I’m starting to think that if you pay attention to new scents, or listen close enough or feel just a little deeper, then this is the way that all change happens. You can feel it in your bones before you even know it’s coming.  In an excerpt on the American poet Ruth Stone, the author Elizabeth Gilbert said,

“As stone was growing up in rural Virginia, she would be out, working in the fields and she would feel and hear a poem coming at her from over the landscape. It was like a thunderous train of air and it would come barreling down at her over the landscape. And when she felt it coming…cause it would shake the ground under her feet, she knew she had only one thing to do at that point.

That was to, in her words, run like hell to the house as she would be chased by this poem. The whole deal was that she had to get to a piece of paper fast enough so that when it thundered through her, she could collect it and grab it on the page. Other times she wouldn’t be fast enough, so she would be running and running, and she wouldn’t get to the house, and the poem would barrel through her and she would miss it, and it would continue on across the landscape looking for ‘another poet’.

And then there were these times, there were moments where she would almost miss it. She is running to the house and is looking for the paper and the poem passes through her. She grabs a pencil just as it’s going through her and she would reach out with her other hand and she would catch it. She would catch the poem by its tail and she would pull it backwards into her body as she was transcribing on the page. In those instances, the poem would come up on the page perfect and intact, but backwards, from the last word to the first.”

Do you ever feel the change in your own life this way, like a barreling beneath your feet? A backwards poem? Sometimes, I’m afraid that if I don’t run fast enough I will miss it. It will pass through me like a poem, a thought or a fleeting memory. Last fall, I can remember catching the tail-end of a feeling of change and bringing it back into my body.

And in that rainstorm, I could feel it again. The rain barreling in from the west, holding more water than I could imagine. At the end of the fireworks show, everyone stayed around to talk with their friends and finish the last bits of food. The second fireworks show was the best though – thunder and lightning booming across the sky. I could feel myself counting the seconds with my fingers, trying to figure out how soon until we would be covered in rain.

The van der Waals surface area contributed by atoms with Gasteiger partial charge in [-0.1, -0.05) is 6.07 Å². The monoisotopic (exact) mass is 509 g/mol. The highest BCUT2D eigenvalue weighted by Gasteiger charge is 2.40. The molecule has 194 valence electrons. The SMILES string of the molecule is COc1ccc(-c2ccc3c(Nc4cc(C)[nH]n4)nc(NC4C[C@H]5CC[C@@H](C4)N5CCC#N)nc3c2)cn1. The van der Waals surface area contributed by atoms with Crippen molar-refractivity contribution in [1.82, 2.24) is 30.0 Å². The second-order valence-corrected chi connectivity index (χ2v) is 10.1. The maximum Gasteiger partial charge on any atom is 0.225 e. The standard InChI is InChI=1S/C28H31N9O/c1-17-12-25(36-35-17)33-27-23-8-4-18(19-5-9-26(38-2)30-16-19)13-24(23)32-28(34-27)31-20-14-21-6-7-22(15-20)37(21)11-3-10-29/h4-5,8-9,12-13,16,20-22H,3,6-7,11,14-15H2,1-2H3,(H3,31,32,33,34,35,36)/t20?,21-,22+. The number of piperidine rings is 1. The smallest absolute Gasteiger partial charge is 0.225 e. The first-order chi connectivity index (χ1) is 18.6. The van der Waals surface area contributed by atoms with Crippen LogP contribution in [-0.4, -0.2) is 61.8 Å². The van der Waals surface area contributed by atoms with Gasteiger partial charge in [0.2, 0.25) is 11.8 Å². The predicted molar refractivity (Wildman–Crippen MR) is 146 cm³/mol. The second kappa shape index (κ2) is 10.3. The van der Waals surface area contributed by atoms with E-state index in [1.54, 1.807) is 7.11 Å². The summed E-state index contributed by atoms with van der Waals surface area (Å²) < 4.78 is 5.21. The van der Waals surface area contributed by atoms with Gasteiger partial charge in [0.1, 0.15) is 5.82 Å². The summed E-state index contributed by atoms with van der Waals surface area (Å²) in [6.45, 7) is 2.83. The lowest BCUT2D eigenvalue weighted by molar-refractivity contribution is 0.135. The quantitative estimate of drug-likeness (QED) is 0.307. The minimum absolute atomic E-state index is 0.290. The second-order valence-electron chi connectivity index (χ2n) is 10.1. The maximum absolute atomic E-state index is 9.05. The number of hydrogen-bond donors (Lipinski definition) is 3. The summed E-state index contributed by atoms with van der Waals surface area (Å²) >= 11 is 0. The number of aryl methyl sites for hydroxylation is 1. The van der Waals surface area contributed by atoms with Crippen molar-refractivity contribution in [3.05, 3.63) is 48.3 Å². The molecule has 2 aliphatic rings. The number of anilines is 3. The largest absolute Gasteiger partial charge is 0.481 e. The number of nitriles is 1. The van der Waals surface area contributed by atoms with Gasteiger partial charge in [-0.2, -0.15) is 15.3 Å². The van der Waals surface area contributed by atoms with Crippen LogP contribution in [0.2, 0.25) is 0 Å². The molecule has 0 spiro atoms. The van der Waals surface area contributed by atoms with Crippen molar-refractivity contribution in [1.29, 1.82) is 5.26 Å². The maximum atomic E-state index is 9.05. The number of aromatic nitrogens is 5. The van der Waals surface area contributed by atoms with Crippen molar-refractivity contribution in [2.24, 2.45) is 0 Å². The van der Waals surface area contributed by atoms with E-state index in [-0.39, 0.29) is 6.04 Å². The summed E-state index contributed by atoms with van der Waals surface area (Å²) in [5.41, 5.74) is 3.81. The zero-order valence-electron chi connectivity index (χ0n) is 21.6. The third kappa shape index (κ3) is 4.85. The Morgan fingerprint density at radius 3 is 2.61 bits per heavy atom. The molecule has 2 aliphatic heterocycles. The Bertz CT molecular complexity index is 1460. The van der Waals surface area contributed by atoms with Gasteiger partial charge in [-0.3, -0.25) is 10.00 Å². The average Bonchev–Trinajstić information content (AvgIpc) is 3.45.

And if you’ve ever been caught in a lightning storm, you know that your heart is somewhere stuck between your chest and your throat, somewhere between beating too fast and too slow. This summer in my CPR class, we learned that the heart is powered by an electrical current and how this current, for the most part, moves at a consistent rhythm.

I think that when change is coming for us, we can feel that rhythm dance at a new rate. That night we all got caught up on the hill in a sea of water. Ended up running barefoot across rivers pouring down the road and laughing, drenched all the way through, in the car.

Two months later Kevin and I are all settled into our new home and I’m finally doing what I wanted to do when I was younger, becoming a writer and, as 5 year-old me so astutely put it, a cooker! I’m a month into my new job as an ‘SEO Analyst’ and I still don’t recognize myself in the mirror most mornings, like the rainstorm moved through me and left a whole new person for me to befriend. What dream can you feel in your bones? If you listen close enough, is there something tugging at your heart?

This Strangeness In My Life

It is so hard to see where it is,
but it is there even in the morning
when the miracle of shapes
assemble and become familiar,
but not quite; and the echo
of a voice, now changed,
utterly dissociated, as though
all warmth and shared sweetness
had never been. It is this alien
space, not stark as the moon,
but lush and almost identical
to the space that was. But it is not.
It is another place and you are not
what you were but as though emerging
from the air, you slowly show yourself
as someone else, not ever remembered.

-Ruth Stone-

Pineapple Orange Juice

It’s been a year since my last post. This morning, I woke up and read all the posts I wrote over a year ago and was filled with so much joy and amazement about all the memories I captured about my life through recipes. I forgot how much I live through food and friends wrapped around a table laughing and enjoying each other’s company. At my last apartment, I didn’t have the space to hold dinner parties or cook up new inventions in the kitchen. It was honestly one of the toughest living situations of my life, which taught me a lot about myself and others, and I have never been happier to move into a new apartment.

This last year I have been learning how to grow through conflict. I didn’t realize how stuck I was in flight, fight, or freeze mode when it came to issues that came up. This year, I have started to find out how to show up in conflict with an open heart. How to listen without identifying my behavior with other people’s interpretations. Breath has helped me create space between a person’s reaction to my actions. This year has been about rooting myself back into my body and claiming space to the feelings that I choose to have.